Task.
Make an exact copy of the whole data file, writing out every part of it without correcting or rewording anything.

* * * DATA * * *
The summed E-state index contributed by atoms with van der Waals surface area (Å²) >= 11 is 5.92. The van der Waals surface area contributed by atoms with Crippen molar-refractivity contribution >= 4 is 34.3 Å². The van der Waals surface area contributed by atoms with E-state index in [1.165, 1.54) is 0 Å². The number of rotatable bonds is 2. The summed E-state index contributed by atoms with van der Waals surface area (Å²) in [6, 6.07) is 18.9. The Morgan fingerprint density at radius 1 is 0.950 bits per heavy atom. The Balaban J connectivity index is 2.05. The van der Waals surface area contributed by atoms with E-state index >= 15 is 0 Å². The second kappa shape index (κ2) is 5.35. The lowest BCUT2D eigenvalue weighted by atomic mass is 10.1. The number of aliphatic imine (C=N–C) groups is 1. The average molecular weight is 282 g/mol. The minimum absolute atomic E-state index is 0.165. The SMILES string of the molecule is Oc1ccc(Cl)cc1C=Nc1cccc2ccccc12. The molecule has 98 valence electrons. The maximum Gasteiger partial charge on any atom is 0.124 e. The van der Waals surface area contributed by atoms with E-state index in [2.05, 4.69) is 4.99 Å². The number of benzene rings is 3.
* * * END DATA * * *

The summed E-state index contributed by atoms with van der Waals surface area (Å²) >= 11 is 5.92. The van der Waals surface area contributed by atoms with Crippen molar-refractivity contribution >= 4 is 34.3 Å². The van der Waals surface area contributed by atoms with E-state index in [1.165, 1.54) is 0 Å². The number of rotatable bonds is 2. The summed E-state index contributed by atoms with van der Waals surface area (Å²) in [6, 6.07) is 18.9. The Morgan fingerprint density at radius 1 is 0.950 bits per heavy atom. The Balaban J connectivity index is 2.05. The van der Waals surface area contributed by atoms with E-state index >= 15 is 0 Å². The second kappa shape index (κ2) is 5.35. The lowest BCUT2D eigenvalue weighted by atomic mass is 10.1. The number of aliphatic imine (C=N–C) groups is 1. The average molecular weight is 282 g/mol. The minimum absolute atomic E-state index is 0.165. The SMILES string of the molecule is Oc1ccc(Cl)cc1C=Nc1cccc2ccccc12. The molecule has 98 valence electrons. The maximum Gasteiger partial charge on any atom is 0.124 e. The van der Waals surface area contributed by atoms with E-state index in [2.05, 4.69) is 4.99 Å². The number of benzene rings is 3.